For loading text, CSV or XML files into SQL Server, the Log Parser utility, with its amazing SQL engine, is likely to be the obvious choice. Although initially developed purely for converting IIS logs, the Log Parser can turn its hand to a range of formats including even event logs or the windows registry.
First off, Microsoft’s Log Parser utility is not a SQL Server tool. Log Parser is a powerful Windows command-line utility that can extract data from a variety of sources—IIS logs, XML and CSV files, Active Directory objects, Network Monitor capture files, and the Windows registry, to name a few—and output the data to various files and systems, most notably SQL Server. In fact, Log Parser makes importing data into a SQL Server database so simple, you’ll wonder why you haven’t been using the tool all along.
At the core of the Log Parser utility is a “SQL-like” engine that processes data as it’s retrieved from the source and sent to the destination. You can think of Log Parser as a mini extract, transform, and load (ETL) application that uses input formats to extract data from its source and output formats to send the data to its destination.
An input format provides the source data to the engine as a record set, similar to the way rows are stored in a table. Each input format serves as a record provider specific to the source from which the data is retrieved. For example, you would use the xml input provider to retrieve data from an XML file.
Output formats also present the processed information as record data, with each output format specific to the target destination type. If you were sending data to a SQL Server database, for instance, you would use the sql output format.
For details about the available input and output formats supported by Log Parser, as well as information about other features, see the Log Parser help file (LogParser.chm). The file is added to the directory where Log Parser is installed when you do a complete installation or you include the documentation component as part of a custom installation. You can download Log Parser from the Microsoft Download Center. There you will also find installation instructions.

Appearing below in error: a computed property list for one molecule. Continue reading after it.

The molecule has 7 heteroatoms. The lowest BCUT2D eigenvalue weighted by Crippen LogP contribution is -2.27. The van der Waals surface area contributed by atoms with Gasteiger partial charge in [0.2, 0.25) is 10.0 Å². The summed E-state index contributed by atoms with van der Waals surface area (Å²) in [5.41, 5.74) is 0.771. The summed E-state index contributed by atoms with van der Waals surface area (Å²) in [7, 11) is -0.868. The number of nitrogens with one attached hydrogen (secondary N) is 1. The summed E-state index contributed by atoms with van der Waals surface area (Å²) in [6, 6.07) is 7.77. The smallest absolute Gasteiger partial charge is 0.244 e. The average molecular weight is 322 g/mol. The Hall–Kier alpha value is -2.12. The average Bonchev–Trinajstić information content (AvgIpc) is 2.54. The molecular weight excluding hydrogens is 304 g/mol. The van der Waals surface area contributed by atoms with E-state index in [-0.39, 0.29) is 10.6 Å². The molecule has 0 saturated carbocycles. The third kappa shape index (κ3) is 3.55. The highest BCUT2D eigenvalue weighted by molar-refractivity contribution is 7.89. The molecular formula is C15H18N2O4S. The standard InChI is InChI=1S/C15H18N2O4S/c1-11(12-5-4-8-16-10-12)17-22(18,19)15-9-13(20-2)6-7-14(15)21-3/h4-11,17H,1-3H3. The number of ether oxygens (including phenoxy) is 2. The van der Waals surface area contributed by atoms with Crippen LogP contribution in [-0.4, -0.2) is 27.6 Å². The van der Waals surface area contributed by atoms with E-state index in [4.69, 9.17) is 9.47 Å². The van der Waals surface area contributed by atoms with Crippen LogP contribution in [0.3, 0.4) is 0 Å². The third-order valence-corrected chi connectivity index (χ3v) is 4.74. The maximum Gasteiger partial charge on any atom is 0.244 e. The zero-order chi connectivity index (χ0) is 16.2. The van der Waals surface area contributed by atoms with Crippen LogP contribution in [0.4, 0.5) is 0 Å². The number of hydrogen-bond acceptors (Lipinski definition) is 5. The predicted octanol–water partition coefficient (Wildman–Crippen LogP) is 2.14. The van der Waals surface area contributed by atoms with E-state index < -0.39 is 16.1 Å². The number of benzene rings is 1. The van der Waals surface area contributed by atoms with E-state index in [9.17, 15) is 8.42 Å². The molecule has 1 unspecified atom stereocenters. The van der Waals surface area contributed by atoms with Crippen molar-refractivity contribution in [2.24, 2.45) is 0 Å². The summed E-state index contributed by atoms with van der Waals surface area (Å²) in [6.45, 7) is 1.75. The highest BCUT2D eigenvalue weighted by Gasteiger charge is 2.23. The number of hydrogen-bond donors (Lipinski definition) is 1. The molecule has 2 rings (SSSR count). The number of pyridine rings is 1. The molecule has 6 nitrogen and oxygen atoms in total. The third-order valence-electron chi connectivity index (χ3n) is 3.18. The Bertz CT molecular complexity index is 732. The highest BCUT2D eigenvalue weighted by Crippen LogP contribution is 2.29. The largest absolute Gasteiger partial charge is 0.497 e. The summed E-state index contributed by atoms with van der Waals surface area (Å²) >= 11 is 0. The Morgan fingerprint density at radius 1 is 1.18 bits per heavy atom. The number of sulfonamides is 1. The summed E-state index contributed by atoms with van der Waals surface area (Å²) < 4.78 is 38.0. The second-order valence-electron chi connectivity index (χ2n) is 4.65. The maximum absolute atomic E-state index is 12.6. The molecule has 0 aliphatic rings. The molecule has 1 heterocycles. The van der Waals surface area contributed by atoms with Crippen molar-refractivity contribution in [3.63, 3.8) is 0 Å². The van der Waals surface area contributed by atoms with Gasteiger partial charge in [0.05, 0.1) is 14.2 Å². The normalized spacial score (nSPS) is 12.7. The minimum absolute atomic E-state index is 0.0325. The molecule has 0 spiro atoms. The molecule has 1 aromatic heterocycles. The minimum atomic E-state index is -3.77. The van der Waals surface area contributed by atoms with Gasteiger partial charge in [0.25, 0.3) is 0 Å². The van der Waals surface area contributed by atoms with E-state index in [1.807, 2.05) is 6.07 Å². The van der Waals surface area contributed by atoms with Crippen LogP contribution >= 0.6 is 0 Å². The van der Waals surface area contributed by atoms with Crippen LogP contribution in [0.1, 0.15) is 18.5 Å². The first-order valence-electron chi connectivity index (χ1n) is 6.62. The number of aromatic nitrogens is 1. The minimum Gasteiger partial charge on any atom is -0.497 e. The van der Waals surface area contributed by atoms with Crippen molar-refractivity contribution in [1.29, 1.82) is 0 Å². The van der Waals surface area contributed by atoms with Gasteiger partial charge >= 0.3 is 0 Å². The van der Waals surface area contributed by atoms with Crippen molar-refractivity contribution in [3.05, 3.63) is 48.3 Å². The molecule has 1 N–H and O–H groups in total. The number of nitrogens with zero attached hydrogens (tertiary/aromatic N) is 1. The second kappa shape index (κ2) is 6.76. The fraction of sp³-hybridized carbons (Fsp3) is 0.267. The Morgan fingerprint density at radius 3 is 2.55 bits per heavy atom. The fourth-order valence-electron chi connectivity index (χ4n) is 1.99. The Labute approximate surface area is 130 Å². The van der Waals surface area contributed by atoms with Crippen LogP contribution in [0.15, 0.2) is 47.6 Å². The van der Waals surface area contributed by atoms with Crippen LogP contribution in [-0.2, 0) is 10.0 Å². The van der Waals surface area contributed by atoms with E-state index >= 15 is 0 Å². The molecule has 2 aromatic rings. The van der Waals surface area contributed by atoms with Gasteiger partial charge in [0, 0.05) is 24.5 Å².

Using Log Parser to retrieve data
Log Parser comes in two versions: a command-line executable and a DLL containing COM objects that applications can use to run Log Parser operations. This article focuses on the command-line utility and how you can use it to import data into a SQL Server database.
Working with Log Parser
The examples I’ve shown you in this article have all retrieved data from the System event log, but you’re certainly not limited to that log. You can retrieve data from other event logs, multiple logs, and a variety of other sources, such as Active Directory, the registry, IIS logs, text files, or information about the file directory itself. Log Parser is a flexible and powerful tool that can be useful in a variety of circumstances. And because of the utility’s “SQL-like” logic, most of the data you can retrieve through Log Parser can be saved to a SQL Server database. If you can write a T-SQL SELECT statement, you can use Log Parser to store all sorts of information in your SQL Server databases.
Robert's post is actually a great, in-depth post on one more more useful yet overlooked utilities, Log Parser...
And anyway, it's been nearly a month since the last Log Parser post! You can't expect me to hold off forever, do you? :P